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It is a truth now, almost universally, if sometimes grudgingly acknowledged, that influential, perspective-shifting, genre-defining literature is not the bastion of white male authors it was once thought to be. From Murasaki Shikibu, author of one of the earliest novels, to writers like Ken Liu, who are carving out new niches in genre fiction, there can be no denying the colossal contributions of authors of color to world literature. But while authors like James Baldwin, Toni Morrison, Gabriel García Márquez, Salman Rushdie, or Kazuo Ishiguro are critically acclaimed and widely read, a lot of influential BIPOC authors, especially the early pioneers and those who situate themselves outside of the Western canon, do not get the recognition they deserve.
The interpretation of what is meant by “literary influence” is itself fraught with difficulty. When we think about influential authors on an international scale, our gaze is still very much Western. An author who has made tremendous contributions to the literature of their region or language can be easily passed over in the Anglocentric international context. Access to international readership via translations is often determined by an author’s position in race, class, caste, or gender hierarchies. These caveats aside, there are scores of influential authors of color who deserve a wider readership. Let me introduce you to (or remind you of) some of them.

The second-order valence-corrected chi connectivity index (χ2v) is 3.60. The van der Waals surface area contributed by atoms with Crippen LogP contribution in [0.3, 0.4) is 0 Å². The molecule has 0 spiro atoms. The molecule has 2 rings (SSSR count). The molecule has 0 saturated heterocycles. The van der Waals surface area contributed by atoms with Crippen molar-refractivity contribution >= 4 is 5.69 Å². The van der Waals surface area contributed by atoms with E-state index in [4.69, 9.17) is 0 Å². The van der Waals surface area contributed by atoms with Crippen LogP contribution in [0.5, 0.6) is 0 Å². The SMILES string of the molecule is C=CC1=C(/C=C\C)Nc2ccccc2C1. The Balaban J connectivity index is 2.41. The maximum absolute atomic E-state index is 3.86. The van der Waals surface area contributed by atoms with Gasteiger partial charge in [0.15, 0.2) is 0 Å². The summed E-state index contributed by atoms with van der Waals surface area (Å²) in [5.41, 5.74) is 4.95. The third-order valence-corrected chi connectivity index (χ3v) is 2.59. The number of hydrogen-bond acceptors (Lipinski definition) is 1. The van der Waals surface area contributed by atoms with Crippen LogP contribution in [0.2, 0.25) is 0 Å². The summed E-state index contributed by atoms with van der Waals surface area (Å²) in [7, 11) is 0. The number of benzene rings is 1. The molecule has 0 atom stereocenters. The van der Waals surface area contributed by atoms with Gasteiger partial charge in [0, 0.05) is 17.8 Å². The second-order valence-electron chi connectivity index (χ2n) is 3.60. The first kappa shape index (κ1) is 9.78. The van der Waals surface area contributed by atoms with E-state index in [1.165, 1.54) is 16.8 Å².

Rabindranath Tagore is an iconic figure in the Indian subcontinent, especially among Bengalis, but from my personal experience with Western bookish circles over the past few years, I have found that he is not well known to the modern reader of international Anglophone literature. The first non-European recipient of the Nobel Prize in literature in 1913, Tagore’s body of work consists of numerous collections of poetry, memoirs, letters, essays, novels, plays, and short stories. A clear-eyed humanism, a deep sense of wonder, and an acute awareness of his own fallibility, despite being one of the most well-regarded personalities of his time, shine in all his work. Poets and authors from all over the globe have counted him among their literary influences. The national anthems of two modern nations, India and Bangladesh, have been penned by him. Though Tagore wrote mostly in Bengali, his works have been widely translated and are available for your reading pleasure — I personally feel his Selected Short Stories are the best place to start.